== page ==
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  • 8 Hide
    wannabepro , February 7, 2013 5:12 PM
    Wait, 2 million or billion from Microsoft? I'm pretty sure that's a typo..
  • 4 Hide
    johnners2981 , February 7, 2013 5:34 PM
    wannabeproWait, 2 million or billion from Microsoft? I'm pretty sure that's a typo..

    Yeah it's supposed to be two billion
  • -9 Hide
    tobalaz , February 7, 2013 6:04 PM
    Makes me a bit sad to see MS "bribing" a company that just started offering Ubuntu laptops to refocus on the cesspool that is windows 8
  • 7 Hide
    Thunderfox , February 7, 2013 6:13 PM
    tobalazMakes me a bit sad to see MS "bribing" a company that just started offering Ubuntu laptops to refocus on the cesspool that is windows 8

    They've been offering Ubuntu laptops for years. The fact that you didn't know that is a testament to how much anybody cares.

    Windows 8 does suck though.
  • 3 Hide
    didgetmaster , February 7, 2013 6:50 PM
    So a private equity deal is being put together that is willing to offer existing shareholders 25% more for their shares than the market says they are worth trading on the open market, and some lawyer files suit saying that they are trying to buy it "on the cheap". If I were the judge in that case, I would ask her why she did not buy up as many Dell shares as she could possibly afford if she thought it was worth so much more. No good answer - then case dismissed.

    I wonder why lawyers are held in such low regard?!?
  • 2 Hide
    renosablast , February 7, 2013 7:15 PM
    Yeah, let see now, you are being offered 25% more than your shares' current market value, and that constitutes be bought out "on the cheap". Glad your crystal ball is so convinced that this new partnership is going to be wildly successful. If you are so convinced of this, then merely re-invest your buyout windfall in either Microsoft or SilverLake.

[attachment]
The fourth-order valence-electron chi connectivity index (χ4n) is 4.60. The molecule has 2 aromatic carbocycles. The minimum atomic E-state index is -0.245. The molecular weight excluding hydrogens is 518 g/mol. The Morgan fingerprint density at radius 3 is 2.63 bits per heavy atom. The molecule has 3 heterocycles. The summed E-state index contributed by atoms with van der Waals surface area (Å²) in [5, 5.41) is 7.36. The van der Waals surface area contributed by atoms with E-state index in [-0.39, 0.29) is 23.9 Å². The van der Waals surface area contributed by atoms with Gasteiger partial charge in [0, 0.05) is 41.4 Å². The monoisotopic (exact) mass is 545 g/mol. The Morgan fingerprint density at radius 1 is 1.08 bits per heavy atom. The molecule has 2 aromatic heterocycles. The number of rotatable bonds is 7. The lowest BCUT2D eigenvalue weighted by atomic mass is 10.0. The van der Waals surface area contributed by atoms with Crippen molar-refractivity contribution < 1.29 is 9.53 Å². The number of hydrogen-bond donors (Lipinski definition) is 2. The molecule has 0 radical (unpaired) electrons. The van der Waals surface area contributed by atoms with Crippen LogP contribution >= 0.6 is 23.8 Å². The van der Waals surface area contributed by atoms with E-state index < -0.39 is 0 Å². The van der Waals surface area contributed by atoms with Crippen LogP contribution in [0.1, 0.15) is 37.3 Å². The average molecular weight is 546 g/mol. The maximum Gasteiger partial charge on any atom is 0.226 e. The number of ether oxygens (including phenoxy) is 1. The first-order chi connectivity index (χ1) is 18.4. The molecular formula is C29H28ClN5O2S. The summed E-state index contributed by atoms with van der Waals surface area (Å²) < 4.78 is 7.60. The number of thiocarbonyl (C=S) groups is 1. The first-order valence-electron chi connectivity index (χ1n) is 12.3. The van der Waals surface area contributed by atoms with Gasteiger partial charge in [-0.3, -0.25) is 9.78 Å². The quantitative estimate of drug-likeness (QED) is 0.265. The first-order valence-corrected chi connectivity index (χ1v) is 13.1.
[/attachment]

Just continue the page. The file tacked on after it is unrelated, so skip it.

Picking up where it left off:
• 0 Hide
    ven1ger , February 7, 2013 7:54 PM
    ThunderfoxThey've been offering Ubuntu laptops for years. The fact that you didn't know that is a testament to how much anybody cares. Windows 8 does suck though.


    AFAIK, their Linux offerings have been on and off again several times. I don't think it is a testament that not many care, but I think it is because it is extremely difficult to find it on Dell's website. Not to mention the fact that on the website, there is the phrase "Dell Recommends Windows", which doesn't help.

    Sad that Dell doesn't really promote their Linux offerings but the lack of interest is more of Dell's doing than anything else, especially they probably have sold some but it is just not a big enough selling point for them to put much effort into it.
  • 0 Hide
    blazorthon , February 8, 2013 6:21 PM
    ven1gerAFAIK, their Linux offerings have been on and off again several times. I don't think it is a testament that not many care, but I think it is because it is extremely difficult to find it on Dell's website. Not to mention the fact that on the website, there is the phrase "Dell Recommends Windows", which doesn't help. Sad that Dell doesn't really promote their Linux offerings but the lack of interest is more of Dell's doing than anything else, especially they probably have sold some but it is just not a big enough selling point for them to put much effort into it.


    At least in the last several years, I have yet to see a time where Dell didn't have easily found Ubuntu and Redhat options available.